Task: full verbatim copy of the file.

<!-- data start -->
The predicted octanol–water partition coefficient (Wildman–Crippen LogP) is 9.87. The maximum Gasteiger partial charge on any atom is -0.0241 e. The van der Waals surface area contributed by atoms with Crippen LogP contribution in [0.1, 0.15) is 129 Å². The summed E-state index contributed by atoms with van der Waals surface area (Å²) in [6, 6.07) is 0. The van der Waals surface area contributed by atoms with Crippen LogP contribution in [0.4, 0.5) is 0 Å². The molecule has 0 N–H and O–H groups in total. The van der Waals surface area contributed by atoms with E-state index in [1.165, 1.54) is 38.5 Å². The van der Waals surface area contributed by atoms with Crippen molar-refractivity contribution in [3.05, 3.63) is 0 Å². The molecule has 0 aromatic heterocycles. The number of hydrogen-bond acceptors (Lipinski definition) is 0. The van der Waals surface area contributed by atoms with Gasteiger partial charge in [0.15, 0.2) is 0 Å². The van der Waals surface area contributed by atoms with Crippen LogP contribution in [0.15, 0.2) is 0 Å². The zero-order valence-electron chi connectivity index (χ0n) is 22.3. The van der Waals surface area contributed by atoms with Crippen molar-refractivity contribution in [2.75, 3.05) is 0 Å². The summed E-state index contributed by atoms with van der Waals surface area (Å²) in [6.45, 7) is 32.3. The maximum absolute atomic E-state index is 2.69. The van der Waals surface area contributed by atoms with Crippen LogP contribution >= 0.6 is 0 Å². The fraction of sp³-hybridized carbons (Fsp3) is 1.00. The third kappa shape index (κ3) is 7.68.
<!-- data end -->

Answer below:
The predicted octanol–water partition coefficient (Wildman–Crippen LogP) is 9.87. The maximum Gasteiger partial charge on any atom is -0.0241 e. The van der Waals surface area contributed by atoms with Crippen LogP contribution in [0.1, 0.15) is 129 Å². The summed E-state index contributed by atoms with van der Waals surface area (Å²) in [6, 6.07) is 0. The van der Waals surface area contributed by atoms with Crippen LogP contribution in [0.4, 0.5) is 0 Å². The molecule has 0 N–H and O–H groups in total. The van der Waals surface area contributed by atoms with E-state index in [1.165, 1.54) is 38.5 Å². The van der Waals surface area contributed by atoms with Crippen molar-refractivity contribution in [3.05, 3.63) is 0 Å². The molecule has 0 aromatic heterocycles. The number of hydrogen-bond acceptors (Lipinski definition) is 0. The van der Waals surface area contributed by atoms with Gasteiger partial charge in [0.15, 0.2) is 0 Å². The van der Waals surface area contributed by atoms with Crippen LogP contribution in [0.15, 0.2) is 0 Å². The zero-order valence-electron chi connectivity index (χ0n) is 22.3. The van der Waals surface area contributed by atoms with Crippen molar-refractivity contribution in [2.75, 3.05) is 0 Å². The summed E-state index contributed by atoms with van der Waals surface area (Å²) in [6.45, 7) is 32.3. The maximum absolute atomic E-state index is 2.69. The van der Waals surface area contributed by atoms with Crippen LogP contribution >= 0.6 is 0 Å². The fraction of sp³-hybridized carbons (Fsp3) is 1.00. The third kappa shape index (κ3) is 7.68.